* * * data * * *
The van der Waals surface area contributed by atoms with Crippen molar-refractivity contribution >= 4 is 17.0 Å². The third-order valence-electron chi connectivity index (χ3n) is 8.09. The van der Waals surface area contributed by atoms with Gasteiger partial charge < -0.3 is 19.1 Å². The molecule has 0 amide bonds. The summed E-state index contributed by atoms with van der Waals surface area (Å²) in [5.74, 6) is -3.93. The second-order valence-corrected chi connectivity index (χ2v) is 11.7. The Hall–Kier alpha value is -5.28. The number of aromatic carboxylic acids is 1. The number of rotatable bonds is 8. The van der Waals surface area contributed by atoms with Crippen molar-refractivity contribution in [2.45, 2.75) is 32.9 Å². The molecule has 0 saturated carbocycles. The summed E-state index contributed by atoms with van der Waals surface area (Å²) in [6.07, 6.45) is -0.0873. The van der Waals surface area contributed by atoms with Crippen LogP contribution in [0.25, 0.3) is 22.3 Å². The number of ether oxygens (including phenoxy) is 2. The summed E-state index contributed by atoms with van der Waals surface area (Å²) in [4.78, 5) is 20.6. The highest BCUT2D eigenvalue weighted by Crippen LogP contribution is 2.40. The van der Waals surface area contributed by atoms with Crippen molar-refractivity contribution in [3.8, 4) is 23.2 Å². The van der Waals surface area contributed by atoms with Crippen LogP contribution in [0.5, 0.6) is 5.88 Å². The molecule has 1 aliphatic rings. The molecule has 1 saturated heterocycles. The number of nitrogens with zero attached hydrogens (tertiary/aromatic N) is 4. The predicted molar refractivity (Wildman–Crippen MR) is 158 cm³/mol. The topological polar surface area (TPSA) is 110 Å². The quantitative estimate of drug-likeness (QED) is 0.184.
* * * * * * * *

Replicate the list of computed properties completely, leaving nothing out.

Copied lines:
The van der Waals surface area contributed by atoms with Crippen molar-refractivity contribution >= 4 is 17.0 Å². The third-order valence-electron chi connectivity index (χ3n) is 8.09. The van der Waals surface area contributed by atoms with Gasteiger partial charge < -0.3 is 19.1 Å². The molecule has 0 amide bonds. The summed E-state index contributed by atoms with van der Waals surface area (Å²) in [5.74, 6) is -3.93. The second-order valence-corrected chi connectivity index (χ2v) is 11.7. The Hall–Kier alpha value is -5.28. The number of aromatic carboxylic acids is 1. The number of rotatable bonds is 8. The van der Waals surface area contributed by atoms with Crippen molar-refractivity contribution in [2.45, 2.75) is 32.9 Å². The molecule has 0 saturated carbocycles. The summed E-state index contributed by atoms with van der Waals surface area (Å²) in [6.07, 6.45) is -0.0873. The van der Waals surface area contributed by atoms with Crippen LogP contribution in [0.25, 0.3) is 22.3 Å². The number of ether oxygens (including phenoxy) is 2. The summed E-state index contributed by atoms with van der Waals surface area (Å²) in [4.78, 5) is 20.6. The highest BCUT2D eigenvalue weighted by Crippen LogP contribution is 2.40. The van der Waals surface area contributed by atoms with Crippen molar-refractivity contribution in [3.8, 4) is 23.2 Å². The van der Waals surface area contributed by atoms with Crippen LogP contribution in [0.5, 0.6) is 5.88 Å². The molecule has 1 aliphatic rings. The molecule has 1 saturated heterocycles. The number of nitrogens with zero attached hydrogens (tertiary/aromatic N) is 4. The predicted molar refractivity (Wildman–Crippen MR) is 158 cm³/mol. The topological polar surface area (TPSA) is 110 Å². The quantitative estimate of drug-likeness (QED) is 0.184.